DEHRADUN: In 2017, scientists at the Wadia Institute of Himalayan Geology (WIHG) had filed a detailed report on floods in the Himalayas, including the Nanda Devi Valley. This was among many reports on glaciers in the region that were never considered for any new power project.
“We fail as scientists when the government overlooks our suggestions and assessments,” Pradeep Srivastava, senior scientist at the institute who had led the 2017 study, told TOI on Sunday, hours after a glacier broke off, fell into the Alaknanda and Dhauliganga rivers, and swept through villages. “The primary reason these disasters strike is that the concerned authorities don’t pay heed to scientific advice while setting up power projects on rivers that originate from glaciers, like the one on the Rishiganga.”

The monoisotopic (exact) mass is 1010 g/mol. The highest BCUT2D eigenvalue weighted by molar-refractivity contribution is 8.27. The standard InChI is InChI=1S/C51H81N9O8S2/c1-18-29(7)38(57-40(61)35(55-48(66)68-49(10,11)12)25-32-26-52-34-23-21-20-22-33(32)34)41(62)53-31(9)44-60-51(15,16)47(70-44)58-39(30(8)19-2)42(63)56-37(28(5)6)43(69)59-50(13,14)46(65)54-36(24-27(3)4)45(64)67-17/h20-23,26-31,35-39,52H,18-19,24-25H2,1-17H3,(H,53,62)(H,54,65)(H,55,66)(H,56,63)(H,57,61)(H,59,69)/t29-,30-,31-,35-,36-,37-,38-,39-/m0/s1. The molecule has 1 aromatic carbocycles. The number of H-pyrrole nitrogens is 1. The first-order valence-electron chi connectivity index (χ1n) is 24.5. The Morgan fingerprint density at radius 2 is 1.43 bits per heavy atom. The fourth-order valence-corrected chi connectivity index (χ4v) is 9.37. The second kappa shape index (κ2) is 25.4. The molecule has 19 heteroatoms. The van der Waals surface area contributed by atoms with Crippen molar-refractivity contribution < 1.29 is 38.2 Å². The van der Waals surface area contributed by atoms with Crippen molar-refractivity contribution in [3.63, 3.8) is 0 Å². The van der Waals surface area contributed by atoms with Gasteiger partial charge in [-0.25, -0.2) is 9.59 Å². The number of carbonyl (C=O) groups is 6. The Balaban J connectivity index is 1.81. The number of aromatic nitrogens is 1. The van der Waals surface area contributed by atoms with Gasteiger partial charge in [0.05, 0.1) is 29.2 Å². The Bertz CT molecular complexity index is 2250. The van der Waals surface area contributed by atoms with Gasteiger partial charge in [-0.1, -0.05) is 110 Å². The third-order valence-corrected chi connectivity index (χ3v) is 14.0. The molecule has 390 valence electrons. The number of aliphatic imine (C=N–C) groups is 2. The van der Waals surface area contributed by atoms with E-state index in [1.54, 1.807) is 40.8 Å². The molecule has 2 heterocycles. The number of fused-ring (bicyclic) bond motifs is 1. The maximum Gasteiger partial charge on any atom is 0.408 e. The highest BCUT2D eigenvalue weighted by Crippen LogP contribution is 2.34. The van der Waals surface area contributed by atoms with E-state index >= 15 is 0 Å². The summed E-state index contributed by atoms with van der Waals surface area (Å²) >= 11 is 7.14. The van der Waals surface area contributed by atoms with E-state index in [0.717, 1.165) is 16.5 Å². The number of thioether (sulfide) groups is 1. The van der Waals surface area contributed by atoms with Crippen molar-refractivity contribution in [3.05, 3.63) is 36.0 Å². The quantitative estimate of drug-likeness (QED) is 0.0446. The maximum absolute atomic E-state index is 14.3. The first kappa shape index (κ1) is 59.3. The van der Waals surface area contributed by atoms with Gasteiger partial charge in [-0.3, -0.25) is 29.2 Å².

The spaces where scientific advice can come from is also shrinking. “India does not have a single institute that can assess the current state of glaciers. WIHG had a Centre for Glaciology, which was shut down last year,” DP Dobhal, a retired scientist from WIHG who had headed the 2013 Kedarnath tragedy evaluation, told TOI.
In Uttarakhand, with its estimated 12-GW hydropower potential (the country’s second highest after Arunachal Pradesh), this is especially important. But how new power projects over glacier-fed rivers are approved is something scientists said they were wary of. Srivastava said, “The government does not consider any glacier study while setting up a new power project in the hills. It should be mandatory … If we filed reports, they would not be considered.”
The government agency which monitors the upper Himalayas through satellite data, meanwhile, said these events cannot be predicted with certainty. MPS Bisht, director of Uttarakhand Space Application Centre, said, “Natural calamities can never be ascertained by anyone. However, research and ground assessments can help save lives and public property.”